Hungary has recently been in international news – for all the wrong reasons – not least due to its radical right government. Hungary boasts not one but two radical right parties, Fidesz and Jobbik, who together make up a legislative super-majority, comprising fully 159 of Hungary’s 199-seat National Assembly. In Hungary’s April 2018 national elections, in fact, Fidesz won another sweeping victory and third consecutive term in power, moving Hungary one step closer to becoming a one-party state.
Yet in a political environment so influenced by radical right elites, the number of radical right street-level and direct-action organisations is notable. Derivatively, in a county whose political atmosphere is becoming increasingly radicalised, on what ground do radical right activist groups stand? In what way have the attitudes and aims of radical right street movements shifted in reflecting this change?
The landscape of the radical right in Hungary is ever-shifting and perhaps surprisingly, quite broad. Alongside established political parties, Hungary has two other types of radical right groups. The first are larger social movement organisations, who may be connected to political parties in some way; this category may also include paramilitary groups. The second category is that of sharply-decreasing fringe and marginal groups, including skinhead organisations such as the Hungarian chapters of Combat 18 or the Hammerskins. As the latter groups are relatively small in number, the more mainstream street-level organisations and paramilitary groups will be summarised here.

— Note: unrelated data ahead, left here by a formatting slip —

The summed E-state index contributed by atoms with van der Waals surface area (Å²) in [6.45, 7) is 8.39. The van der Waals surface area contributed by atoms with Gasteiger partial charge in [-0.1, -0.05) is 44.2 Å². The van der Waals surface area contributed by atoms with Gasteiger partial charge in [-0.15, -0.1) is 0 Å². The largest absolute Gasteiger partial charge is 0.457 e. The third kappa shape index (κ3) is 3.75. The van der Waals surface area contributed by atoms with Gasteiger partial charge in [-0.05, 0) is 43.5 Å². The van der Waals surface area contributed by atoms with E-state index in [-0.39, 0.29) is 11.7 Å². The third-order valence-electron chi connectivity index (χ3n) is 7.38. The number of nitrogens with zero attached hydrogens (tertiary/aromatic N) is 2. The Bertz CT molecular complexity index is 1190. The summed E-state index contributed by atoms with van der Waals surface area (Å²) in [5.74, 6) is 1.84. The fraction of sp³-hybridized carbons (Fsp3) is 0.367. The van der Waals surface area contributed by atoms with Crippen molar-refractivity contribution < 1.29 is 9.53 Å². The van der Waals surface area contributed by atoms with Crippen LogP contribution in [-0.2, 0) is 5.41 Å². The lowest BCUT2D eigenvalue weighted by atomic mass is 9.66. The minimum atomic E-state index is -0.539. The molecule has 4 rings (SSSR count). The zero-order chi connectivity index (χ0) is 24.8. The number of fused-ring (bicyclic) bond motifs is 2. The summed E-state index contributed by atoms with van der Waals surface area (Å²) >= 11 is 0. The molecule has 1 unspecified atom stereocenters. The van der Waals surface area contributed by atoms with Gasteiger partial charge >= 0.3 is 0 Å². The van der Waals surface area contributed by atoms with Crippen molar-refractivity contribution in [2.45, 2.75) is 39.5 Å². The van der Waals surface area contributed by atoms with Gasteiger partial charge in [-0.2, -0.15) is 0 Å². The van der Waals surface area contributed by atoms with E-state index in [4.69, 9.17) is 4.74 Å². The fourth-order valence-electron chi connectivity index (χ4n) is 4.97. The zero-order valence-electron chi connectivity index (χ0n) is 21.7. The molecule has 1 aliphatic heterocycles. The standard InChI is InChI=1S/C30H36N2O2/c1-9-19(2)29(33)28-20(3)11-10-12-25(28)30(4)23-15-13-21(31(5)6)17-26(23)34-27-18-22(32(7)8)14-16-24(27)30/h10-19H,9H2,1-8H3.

While Hungary has many radical right groups, the four most important groups are not, for the most part, the usual suspects. Amongst those groups becoming increasingly active, for example, is Strength and Dedication (Erő és Elszántság) who were formed from the leadership of the Outlaw Army (see below) and the now-defunct Hungarian chapter of the Identitarian Movement.
Hungary increasingly has an environment where newer ‘faces’ of radical right extremism thrive. These groups tend to self-identify as national radicals (nemzeti radikális), with the leader of one group recently announcing on Facebook that they would not like media to use the term radical right/far-right when referring to their organisation. This very well could be because this group is associated with the political party Jobbik, who have recently cultivated a more centre-right image.
The aforementioned organisation is one of the largest nationalist organisations in Hungary, the Hungarian Defence Movement (Magyar Önvédelmi Mozgalom). It was formed in October 2014, after the previous incarnation, For a Better Future Hungarian Self-Defence movement (Szebb Jövőért Magyar Önvédelem), was disbanded following intimidation tactics and violence in several villages around Hungary. The group is quite active online, with over 5,000 followers on their main Facebook page. The Hungarian Defence Movement promotes itself as a volunteer organisation who regularly help people in need, such as distributing food and clothing to the homeless. They are a community-focused group, organising a summer camp for children, while depicting images of families on their Facebook page. However, the organisation does regularly organise, in their words, ‘mood-improving walks’ in areas with large populations of Roma – a key target for the Hungarian radical right.